A finger that “locks” can be a telltale sign of another condition: Diabetes.

Researchers suspected that this trigger finger, often in the ring finger or thumb, might indicate diabetes after frequently finding the condition in patients who had or developed diabetes. It’s characterized by thickening of tendons that are used to bend the finger and their connective tissue sheath.

“At the hand surgery clinic, we have noted for a long time that people with diabetes, both type 1 and type 2, are more often affected by trigger finger,” said researcher Mattias Rydberg, a doctoral student at Lund University and resident physician at Skåne University Hospital, both in Lund, Sweden. “Over 20% of those who require surgery for this condition are patients who have, or will develop, diabetes.”

A painful condition, this thickening causes the finger to become fixed in a bent position toward the palm. It can often be treated with cortisone injections, but sometimes requires surgery.

In the new study, researchers examined two Swedish health databases, including the national diabetes registry, to study whether high blood sugar increased the risk of trigger finger.

In all, between 1% and 1.5% of the population is affected by trigger finger, the study found. In people with diabetes, the rate was 10% to 15%. Trigger finger was especially notable in people with type 1 diabetes.

High blood sugar was linked to an increased risk of trigger finger in both men and women with type 1 and type 2 diabetes, according to the report. However, the study could not prove a cause-and-effect relationship.

Blood sugar is measured in HbA1C, or long-term blood glucose. Men with the worst blood sugar levels had a risk for trigger finger up to five times higher compared to men with a well-regulated HbA1C level, the study found.

“However, we can’t know for certain if any of the groups seek health care more often than others which could be a factor that affects the results,” Rydberg said.

Why diabetes might create this increased risk isn’t known. A theory is that high blood sugar thickens both the flexor tendons and their connective tissue sheaths, causing them to lock more easily. People with unregulated blood sugar are more prone to nerve entrapments in the hand.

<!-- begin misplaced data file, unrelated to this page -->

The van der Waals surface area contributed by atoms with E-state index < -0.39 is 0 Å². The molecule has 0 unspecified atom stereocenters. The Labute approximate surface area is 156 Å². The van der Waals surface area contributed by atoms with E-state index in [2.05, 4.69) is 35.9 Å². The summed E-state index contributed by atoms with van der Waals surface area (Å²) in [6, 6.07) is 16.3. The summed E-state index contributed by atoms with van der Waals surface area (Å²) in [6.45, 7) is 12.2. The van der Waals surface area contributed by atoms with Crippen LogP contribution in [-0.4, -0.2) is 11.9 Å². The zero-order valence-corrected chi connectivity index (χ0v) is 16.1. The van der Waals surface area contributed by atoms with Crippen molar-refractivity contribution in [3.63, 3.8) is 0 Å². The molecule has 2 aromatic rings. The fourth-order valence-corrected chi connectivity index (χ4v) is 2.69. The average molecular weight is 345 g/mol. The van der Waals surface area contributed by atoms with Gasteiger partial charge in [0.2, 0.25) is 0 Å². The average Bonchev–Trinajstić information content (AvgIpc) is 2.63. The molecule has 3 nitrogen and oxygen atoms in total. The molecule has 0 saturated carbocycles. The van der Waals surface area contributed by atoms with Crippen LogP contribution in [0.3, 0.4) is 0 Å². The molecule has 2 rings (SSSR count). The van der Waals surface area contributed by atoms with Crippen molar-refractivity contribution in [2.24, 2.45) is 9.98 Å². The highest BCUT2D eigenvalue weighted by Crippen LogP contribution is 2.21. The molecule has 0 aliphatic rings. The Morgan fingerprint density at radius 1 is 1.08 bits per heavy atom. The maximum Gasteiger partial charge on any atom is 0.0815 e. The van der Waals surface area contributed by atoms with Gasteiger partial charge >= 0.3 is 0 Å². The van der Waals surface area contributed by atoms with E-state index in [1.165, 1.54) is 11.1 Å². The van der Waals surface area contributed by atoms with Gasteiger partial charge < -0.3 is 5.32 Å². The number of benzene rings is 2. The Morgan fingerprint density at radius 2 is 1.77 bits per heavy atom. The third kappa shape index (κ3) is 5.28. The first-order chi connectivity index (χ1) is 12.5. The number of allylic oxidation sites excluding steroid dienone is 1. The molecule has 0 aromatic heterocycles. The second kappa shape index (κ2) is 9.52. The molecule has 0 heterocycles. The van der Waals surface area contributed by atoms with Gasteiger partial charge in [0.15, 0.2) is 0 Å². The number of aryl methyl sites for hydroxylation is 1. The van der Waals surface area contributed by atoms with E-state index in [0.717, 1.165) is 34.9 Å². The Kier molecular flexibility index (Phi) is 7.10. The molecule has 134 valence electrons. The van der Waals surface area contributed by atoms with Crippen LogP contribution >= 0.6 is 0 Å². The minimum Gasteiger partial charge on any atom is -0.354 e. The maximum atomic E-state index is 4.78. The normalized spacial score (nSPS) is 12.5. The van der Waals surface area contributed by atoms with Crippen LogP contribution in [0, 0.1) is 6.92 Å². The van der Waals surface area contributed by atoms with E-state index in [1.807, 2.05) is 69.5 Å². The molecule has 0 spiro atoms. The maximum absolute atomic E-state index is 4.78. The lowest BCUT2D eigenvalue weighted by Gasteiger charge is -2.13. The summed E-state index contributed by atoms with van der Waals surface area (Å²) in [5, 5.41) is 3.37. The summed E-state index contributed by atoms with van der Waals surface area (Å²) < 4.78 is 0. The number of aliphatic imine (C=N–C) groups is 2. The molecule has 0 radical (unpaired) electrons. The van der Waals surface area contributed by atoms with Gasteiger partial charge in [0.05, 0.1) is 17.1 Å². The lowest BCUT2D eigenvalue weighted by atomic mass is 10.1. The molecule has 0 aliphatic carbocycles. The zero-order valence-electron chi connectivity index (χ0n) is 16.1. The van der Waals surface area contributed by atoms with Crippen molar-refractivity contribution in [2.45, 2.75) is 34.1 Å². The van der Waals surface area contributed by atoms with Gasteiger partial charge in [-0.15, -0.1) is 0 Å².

Lars Dahlin, a professor at Lund University and consultant in hand surgery at Skåne University Hospital, said, “It is important to draw attention to the complications from diabetes and how they can arise in order to discover them early, which enables faster treatment and thus a better outcome.”

Dahlin added that, “in addition to nerve compressions and trigger finger, there may also be a link with thickening of the connective tissue in the palm (Dupuytren’s contracture), impairment of joint movement and the risk of arthritis at the base of the thumb.”

He said the mechanisms behind these complications probably differ in the case of diabetics.

“The results of this study are interesting, as we can show that blood sugar dysregulation has a connection with the development of trigger finger,” Dahlin said in a university news release.

The researchers now aim to learn how effective it is to operate on patients with diabetes who are affected by trigger finger.

Rydberg said, “From our experience at the clinic, surgery goes well and there are few complications, but it takes a little longer for patients with type 1 and type 2 diabetes to regain full movement and function.”

He said it would also be interesting to study whether trigger finger could be a warning signal for type 2 diabetes.

The findings were recently published in Diabetes Care.

More information

The U.S. National Library of Medicine has more on trigger finger.

SOURCE: Lund University, news release, Oct. 19, 2022

Source: HealthDay

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